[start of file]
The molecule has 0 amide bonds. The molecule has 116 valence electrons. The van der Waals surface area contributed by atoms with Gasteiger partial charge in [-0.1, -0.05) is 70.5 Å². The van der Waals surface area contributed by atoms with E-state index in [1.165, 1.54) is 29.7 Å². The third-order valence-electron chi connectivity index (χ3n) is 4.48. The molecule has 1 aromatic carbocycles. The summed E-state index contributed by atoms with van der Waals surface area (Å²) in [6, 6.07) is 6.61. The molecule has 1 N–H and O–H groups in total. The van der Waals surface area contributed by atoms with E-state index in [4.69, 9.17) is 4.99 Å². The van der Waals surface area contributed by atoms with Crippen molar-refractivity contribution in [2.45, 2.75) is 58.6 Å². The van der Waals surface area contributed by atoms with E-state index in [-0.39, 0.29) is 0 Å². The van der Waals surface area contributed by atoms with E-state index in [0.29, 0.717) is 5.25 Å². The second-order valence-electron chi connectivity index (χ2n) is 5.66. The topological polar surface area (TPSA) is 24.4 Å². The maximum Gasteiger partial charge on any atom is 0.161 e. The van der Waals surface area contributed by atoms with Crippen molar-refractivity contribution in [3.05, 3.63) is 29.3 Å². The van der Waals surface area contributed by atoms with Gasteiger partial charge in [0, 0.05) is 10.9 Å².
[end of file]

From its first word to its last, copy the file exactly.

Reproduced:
The molecule has 0 amide bonds. The molecule has 116 valence electrons. The van der Waals surface area contributed by atoms with Gasteiger partial charge in [-0.1, -0.05) is 70.5 Å². The van der Waals surface area contributed by atoms with E-state index in [1.165, 1.54) is 29.7 Å². The third-order valence-electron chi connectivity index (χ3n) is 4.48. The molecule has 1 aromatic carbocycles. The summed E-state index contributed by atoms with van der Waals surface area (Å²) in [6, 6.07) is 6.61. The molecule has 1 N–H and O–H groups in total. The van der Waals surface area contributed by atoms with E-state index in [4.69, 9.17) is 4.99 Å². The van der Waals surface area contributed by atoms with Crippen molar-refractivity contribution in [2.45, 2.75) is 58.6 Å². The van der Waals surface area contributed by atoms with E-state index in [-0.39, 0.29) is 0 Å². The van der Waals surface area contributed by atoms with E-state index in [0.29, 0.717) is 5.25 Å². The second-order valence-electron chi connectivity index (χ2n) is 5.66. The topological polar surface area (TPSA) is 24.4 Å². The maximum Gasteiger partial charge on any atom is 0.161 e. The van der Waals surface area contributed by atoms with Crippen molar-refractivity contribution in [3.05, 3.63) is 29.3 Å². The van der Waals surface area contributed by atoms with Gasteiger partial charge in [0, 0.05) is 10.9 Å².